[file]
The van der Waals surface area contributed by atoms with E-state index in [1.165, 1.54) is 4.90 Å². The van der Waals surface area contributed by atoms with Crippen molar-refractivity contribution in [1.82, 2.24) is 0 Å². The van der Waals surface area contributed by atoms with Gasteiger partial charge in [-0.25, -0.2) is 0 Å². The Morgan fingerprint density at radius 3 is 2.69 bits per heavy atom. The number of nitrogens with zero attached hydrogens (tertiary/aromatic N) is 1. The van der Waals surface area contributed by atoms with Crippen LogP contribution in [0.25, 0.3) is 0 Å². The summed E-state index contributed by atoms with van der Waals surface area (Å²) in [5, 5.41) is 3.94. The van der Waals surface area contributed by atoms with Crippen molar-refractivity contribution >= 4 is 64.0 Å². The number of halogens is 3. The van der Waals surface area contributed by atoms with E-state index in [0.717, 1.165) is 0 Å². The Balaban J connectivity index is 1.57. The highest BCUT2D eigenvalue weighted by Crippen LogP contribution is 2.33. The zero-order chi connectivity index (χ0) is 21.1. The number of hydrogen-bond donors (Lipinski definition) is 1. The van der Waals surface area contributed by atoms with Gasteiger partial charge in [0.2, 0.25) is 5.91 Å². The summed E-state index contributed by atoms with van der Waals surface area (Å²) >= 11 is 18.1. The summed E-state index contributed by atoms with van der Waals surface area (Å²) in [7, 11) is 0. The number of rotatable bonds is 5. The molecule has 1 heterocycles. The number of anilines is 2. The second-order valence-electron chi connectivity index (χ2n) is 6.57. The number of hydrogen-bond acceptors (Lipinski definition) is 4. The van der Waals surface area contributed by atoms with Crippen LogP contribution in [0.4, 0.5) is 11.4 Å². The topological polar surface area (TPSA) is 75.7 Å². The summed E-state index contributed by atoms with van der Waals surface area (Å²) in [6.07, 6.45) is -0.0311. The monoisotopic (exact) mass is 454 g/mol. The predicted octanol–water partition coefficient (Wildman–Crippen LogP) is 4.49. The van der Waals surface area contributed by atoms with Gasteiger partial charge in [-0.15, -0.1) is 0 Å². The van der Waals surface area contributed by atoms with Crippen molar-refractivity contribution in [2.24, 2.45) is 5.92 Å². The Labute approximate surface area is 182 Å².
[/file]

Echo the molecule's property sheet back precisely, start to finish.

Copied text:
The van der Waals surface area contributed by atoms with E-state index in [1.165, 1.54) is 4.90 Å². The van der Waals surface area contributed by atoms with Crippen molar-refractivity contribution in [1.82, 2.24) is 0 Å². The van der Waals surface area contributed by atoms with Gasteiger partial charge in [-0.25, -0.2) is 0 Å². The Morgan fingerprint density at radius 3 is 2.69 bits per heavy atom. The number of nitrogens with zero attached hydrogens (tertiary/aromatic N) is 1. The van der Waals surface area contributed by atoms with Crippen LogP contribution in [0.25, 0.3) is 0 Å². The summed E-state index contributed by atoms with van der Waals surface area (Å²) in [5, 5.41) is 3.94. The van der Waals surface area contributed by atoms with Crippen molar-refractivity contribution >= 4 is 64.0 Å². The number of halogens is 3. The van der Waals surface area contributed by atoms with E-state index in [0.717, 1.165) is 0 Å². The Balaban J connectivity index is 1.57. The highest BCUT2D eigenvalue weighted by Crippen LogP contribution is 2.33. The zero-order chi connectivity index (χ0) is 21.1. The number of hydrogen-bond donors (Lipinski definition) is 1. The van der Waals surface area contributed by atoms with Gasteiger partial charge in [0.2, 0.25) is 5.91 Å². The summed E-state index contributed by atoms with van der Waals surface area (Å²) >= 11 is 18.1. The summed E-state index contributed by atoms with van der Waals surface area (Å²) in [7, 11) is 0. The number of rotatable bonds is 5. The molecule has 1 heterocycles. The number of anilines is 2. The second-order valence-electron chi connectivity index (χ2n) is 6.57. The number of hydrogen-bond acceptors (Lipinski definition) is 4. The van der Waals surface area contributed by atoms with Crippen LogP contribution in [0.4, 0.5) is 11.4 Å². The topological polar surface area (TPSA) is 75.7 Å². The summed E-state index contributed by atoms with van der Waals surface area (Å²) in [6.07, 6.45) is -0.0311. The monoisotopic (exact) mass is 454 g/mol. The predicted octanol–water partition coefficient (Wildman–Crippen LogP) is 4.49. The van der Waals surface area contributed by atoms with Gasteiger partial charge in [-0.15, -0.1) is 0 Å². The van der Waals surface area contributed by atoms with Crippen molar-refractivity contribution in [2.24, 2.45) is 5.92 Å². The Labute approximate surface area is 182 Å².